21/09/2012 13:36 BST | Updated 21/11/2012 05:12 GMT

In Support Of Snooker

I hold the same spectator affection for snooker as I do for football, and tennis. It occupies a unique position in a world of frenzied, fast-paced, instantly gratifying sports, and it should be cherished.

As the furore over our relentless medal-winning at the Olympics/Paralympics dies down, the excitement at Murray vanquishing his Serbian foe in the US open (thus guaranteeing himself a slightly chavvy range of trainers in 70 years time) extinguishes, the sports enthusiasts among us will have sombrely returned to our weekly diet of soulless corporate Premier League action/ gradual hope draining International football. But before you put the football blinkers back on, ignoring every other sport in the world unless it happens to force its way into the BBC schedules: please, take a look at snooker.

Snooker (and pool) have traditionally been the reserve of the athletically-challenged, sports enthusiast kids, like table-tennis and darts. You might not win any races on sports day, but with a little practice you can easily rise to become unofficial parlour games champion of Year 9. Lower years will stare in awe as you pass in the corridor, whispering mythical tales of impossible long pots. Girls will titter excitedly round the table-tennis table, as you forehand smash the Chinese kid with his expensive bat.

Later on, familiarity with the felt proved useful in the pub; helping you win money off mates, impress grizzled old regulars and providing a talking point with girls.

I suppose snooker's long-standing association with drinking houses has harmed its credibility as a serious sport. People think if a game can be played whilst holding a pint it can't be very taxing. Which is fair enough, snooker is not the most physical of sports. It's rare to see players break into a sweat, unless they have a fever or the air-con is broken. They sit on comfy chairs between points, lest the leather on their dinner shoes scuffs. It's the only professional sport played wearing a suit.

And yet I hold the same spectator affection for snooker as I do for football, and tennis. It occupies a unique position in a world of frenzied, fast-paced, instantly gratifying sports, and it should be cherished. Contrast the gladiatorial football stadiums, with its rabid tribal fans baying for blood, wingers leaping five feet into the air to con the referee, defenders tugging shirts and whispering obscenities into strikers' ears, and managers hurling abuse at officials, players and anything that comes into their line of view, with the almost monastic tranquillity of a snooker arena.

Football is a game to arouse emotion but snooker is too, in a different way. There's something hypnotic about its infinite stillness, gently punctuated at intervals by an audience cough, the commentator muttering something about a double kiss, the soft clacking of ball on ball and the satisfying swish as a colour drops lightly into the pocket.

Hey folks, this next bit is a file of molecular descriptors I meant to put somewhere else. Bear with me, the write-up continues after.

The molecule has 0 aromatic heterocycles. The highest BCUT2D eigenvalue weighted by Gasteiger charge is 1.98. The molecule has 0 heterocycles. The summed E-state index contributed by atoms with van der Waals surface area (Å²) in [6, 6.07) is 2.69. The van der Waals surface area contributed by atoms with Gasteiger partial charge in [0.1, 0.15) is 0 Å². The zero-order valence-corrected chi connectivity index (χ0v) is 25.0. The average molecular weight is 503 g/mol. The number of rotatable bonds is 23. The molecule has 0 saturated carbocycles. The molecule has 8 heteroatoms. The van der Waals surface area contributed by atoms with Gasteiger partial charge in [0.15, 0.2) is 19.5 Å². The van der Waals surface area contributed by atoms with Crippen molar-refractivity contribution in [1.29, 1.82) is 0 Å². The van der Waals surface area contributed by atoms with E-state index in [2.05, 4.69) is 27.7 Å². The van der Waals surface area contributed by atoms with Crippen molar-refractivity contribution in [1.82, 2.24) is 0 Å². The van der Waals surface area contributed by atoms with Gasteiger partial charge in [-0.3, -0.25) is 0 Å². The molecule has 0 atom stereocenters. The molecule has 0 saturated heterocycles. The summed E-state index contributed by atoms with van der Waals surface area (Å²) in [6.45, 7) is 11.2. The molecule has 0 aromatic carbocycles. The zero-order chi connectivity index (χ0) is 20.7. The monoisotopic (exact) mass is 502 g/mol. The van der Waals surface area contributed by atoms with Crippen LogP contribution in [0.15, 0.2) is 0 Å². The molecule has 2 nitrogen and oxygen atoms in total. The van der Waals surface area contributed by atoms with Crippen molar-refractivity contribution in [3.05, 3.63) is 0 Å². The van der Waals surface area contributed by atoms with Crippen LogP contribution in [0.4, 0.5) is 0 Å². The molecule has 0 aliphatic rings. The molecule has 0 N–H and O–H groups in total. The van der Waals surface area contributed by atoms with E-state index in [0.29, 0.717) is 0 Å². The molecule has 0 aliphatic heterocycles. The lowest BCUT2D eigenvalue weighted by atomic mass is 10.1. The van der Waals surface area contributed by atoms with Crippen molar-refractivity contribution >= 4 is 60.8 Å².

As you slowly become enveloped in its calming embrace, you'll begin to notice who's playing and what the score is, and like any other sport you'll begin to engage with the competition. That's when it's got you.

Because snooker is an exciting, relentlessly unpredictable game when you start to follow it. A player may be striding confidently around the table one minute, having stroked in a lightning break of 52 and seemingly on course for an easy frame, when the next he's missed an straightforward pot and his opponent clears up. Momentum swings back and forth with violent force. At virtually any stage of a match, it's impossible to pick a winner.

There's no question the gameplay takes time to pick up. You soon realise that each pot is part of a bigger strategy; players are thinking three or four moves ahead at all times. Failure to get the white ball into a good position for the next shot can spell disaster for the entire match, even if the coloured ball is successfully potted. Snooker is a game of precision, subtlety, and unwavering nerves.

Snooker has its legends, heroes and villains like any other sport. The tempestuous, prodigiously talented Ronnie O'Sullivan, his unmatched natural gifts tempered by a destructive capacity for self-loathing. The brash upstart Judd Trump, a fearless long-potter from unlikely angles, his youthful impishness married with the mature safety game of a seasoned pro. Steady John Higgins, the consistent champion who perseveres with a cool head when those around him are losing theirs. And the unknown quantities creeping in from China: ruthless break-builders like Ding Junhui and Liang Wenbo, schooled in severe snooker training camps from the age of 3, where failure to apply enough side on a midtable pink results in your identity being wiped and forced exile to a Siberian Yak farm.

Sure, snooker matches tend to last around six hours, many players have the charisma of a root vegetable, and recently it's been mired in continuous match-fixing scandals. It's not a perfect sport certainly. But a lovable one despite its faults.

So please Barry Hearn, have faith in its reclusive, misfit charm. Don't turn it into some bastardised, Americanised corporate farce, where players are forced to enter the arena to the sound of detergent jingles, skate round the table on rollerblades, and sip energy drinks demonstratively between points ("The new Lucozade 'Max Fresh' really seems to have perked up his cue action, John!"). Thank you.

Go watch.